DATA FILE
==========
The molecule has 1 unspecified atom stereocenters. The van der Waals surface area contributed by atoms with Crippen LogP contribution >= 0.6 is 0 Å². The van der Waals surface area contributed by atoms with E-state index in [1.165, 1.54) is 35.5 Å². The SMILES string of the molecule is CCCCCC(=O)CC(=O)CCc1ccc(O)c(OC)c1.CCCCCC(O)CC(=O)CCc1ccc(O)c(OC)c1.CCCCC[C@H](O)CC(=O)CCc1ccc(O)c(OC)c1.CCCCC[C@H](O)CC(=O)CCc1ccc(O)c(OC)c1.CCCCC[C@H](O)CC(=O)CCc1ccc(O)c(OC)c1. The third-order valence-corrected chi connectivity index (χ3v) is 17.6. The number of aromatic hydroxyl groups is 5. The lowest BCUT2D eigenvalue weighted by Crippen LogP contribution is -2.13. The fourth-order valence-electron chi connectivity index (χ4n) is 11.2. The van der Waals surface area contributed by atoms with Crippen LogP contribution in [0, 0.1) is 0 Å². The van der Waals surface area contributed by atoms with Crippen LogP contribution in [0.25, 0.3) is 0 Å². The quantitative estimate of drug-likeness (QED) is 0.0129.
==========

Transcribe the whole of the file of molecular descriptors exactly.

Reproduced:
The molecule has 1 unspecified atom stereocenters. The van der Waals surface area contributed by atoms with Crippen LogP contribution >= 0.6 is 0 Å². The van der Waals surface area contributed by atoms with E-state index in [1.165, 1.54) is 35.5 Å². The SMILES string of the molecule is CCCCCC(=O)CC(=O)CCc1ccc(O)c(OC)c1.CCCCCC(O)CC(=O)CCc1ccc(O)c(OC)c1.CCCCC[C@H](O)CC(=O)CCc1ccc(O)c(OC)c1.CCCCC[C@H](O)CC(=O)CCc1ccc(O)c(OC)c1.CCCCC[C@H](O)CC(=O)CCc1ccc(O)c(OC)c1. The third-order valence-corrected chi connectivity index (χ3v) is 17.6. The number of aromatic hydroxyl groups is 5. The lowest BCUT2D eigenvalue weighted by Crippen LogP contribution is -2.13. The fourth-order valence-electron chi connectivity index (χ4n) is 11.2. The van der Waals surface area contributed by atoms with Crippen LogP contribution in [0, 0.1) is 0 Å². The van der Waals surface area contributed by atoms with Crippen LogP contribution in [0.25, 0.3) is 0 Å². The quantitative estimate of drug-likeness (QED) is 0.0129.